The third volume of Charley’s War, written by Pat Mills, continues with the Battle for Passchendaele. Charley Bourne, the main character in this comic, is now working as a stretcher bearer in order to make up for the fact he served on an execution squad. He is now hoping to save lives rather than take them. Because there were so many injured soldiers, the medical officers would often work around-the-clock. There was also a shortage on morphine, which made it very valuable. Charley discovered many things while doing his duty, such as noticing fellow stretcher bearers stealing items off of the dead soldiers, which was strictly forbidden. Even though he never stole anything, he took money from a dying man who begged him to take his savings so that the money could actually be used for something, as the man knew that he would not be able to spend it himself. Charley took the money hoping to give it to the man’s next of kin, but instead was accused of stealing it. This eventually led to him being dismissed as a stretcher bearer. There are many new challenges for Charley in this volume, not only with the war, but with his personal life as well, allowing the reader to feel as though they are truly a part of Charley’s life.
This comic does a great job of accurately portraying how things were for soldiers back in World War I. Some of the men developed shell shock due to all the gun fire. Some couldn’t stop trembling, while others became deaf and dumb. This wasn’t that well known back then, so many times the medical officers would misdiagnose them. Something new that medical officers were doing during the war were blood transfusions. Thinking that most people were universal donors, they would do direct blood transfers from one man to another, in hopes of saving lives. Once the donor fainted, the medical officer would stop the transfusion. One troubling scene was with a man named Jack, whose father owned a shop that made bullets. Jack ended up being shot and killed by one of the bullets his father’s company had made.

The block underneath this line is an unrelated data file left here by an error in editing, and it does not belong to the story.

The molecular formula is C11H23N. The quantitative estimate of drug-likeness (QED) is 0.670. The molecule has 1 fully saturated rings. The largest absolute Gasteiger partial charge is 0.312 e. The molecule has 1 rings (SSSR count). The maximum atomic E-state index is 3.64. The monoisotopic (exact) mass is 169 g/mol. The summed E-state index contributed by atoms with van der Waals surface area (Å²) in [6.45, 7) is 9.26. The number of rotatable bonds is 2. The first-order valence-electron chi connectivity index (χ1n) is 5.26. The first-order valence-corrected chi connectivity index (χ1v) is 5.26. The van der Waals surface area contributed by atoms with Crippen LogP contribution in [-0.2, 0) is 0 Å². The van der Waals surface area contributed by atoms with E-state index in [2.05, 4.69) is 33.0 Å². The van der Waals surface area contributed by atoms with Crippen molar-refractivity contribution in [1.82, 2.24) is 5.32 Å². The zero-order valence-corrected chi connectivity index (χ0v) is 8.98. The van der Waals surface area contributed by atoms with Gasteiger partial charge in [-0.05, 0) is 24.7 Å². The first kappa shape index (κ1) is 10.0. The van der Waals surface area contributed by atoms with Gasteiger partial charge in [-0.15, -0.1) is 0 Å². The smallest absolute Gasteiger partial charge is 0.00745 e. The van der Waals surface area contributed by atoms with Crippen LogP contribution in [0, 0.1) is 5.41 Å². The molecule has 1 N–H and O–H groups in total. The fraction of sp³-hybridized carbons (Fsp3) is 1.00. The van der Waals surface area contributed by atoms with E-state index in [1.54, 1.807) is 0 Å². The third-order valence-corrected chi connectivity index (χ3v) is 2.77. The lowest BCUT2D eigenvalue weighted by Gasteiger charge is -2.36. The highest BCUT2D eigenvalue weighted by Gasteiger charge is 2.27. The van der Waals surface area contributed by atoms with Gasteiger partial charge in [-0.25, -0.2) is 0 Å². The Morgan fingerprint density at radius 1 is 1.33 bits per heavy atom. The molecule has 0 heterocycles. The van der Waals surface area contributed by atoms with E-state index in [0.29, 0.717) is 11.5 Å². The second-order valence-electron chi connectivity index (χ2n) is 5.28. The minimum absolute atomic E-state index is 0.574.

The illustrations by Joe Colquhoun are astounding! His attention to detail is exquisite and it amazes me how he can get so much into such a small space. He shows the war as it really is, allowing the reader to see the terror of the war, and how badly hurt the soldiers would become. Each page draws the reader in and almost makes you feel like you are there fighting alongside these men. One of my favorite parts in this volume is when the last man that Charley saved as a stretcher bearer came back to the tour of war memorials as an old man, hoping to find out whatever happened to Charley Bourne. The illustrations are breathtaking and it is a touching scene. I recommend this comic to anyone who is a history buff or who enjoys war stories. Charley’s War Volume 3 is available June 14, 2018.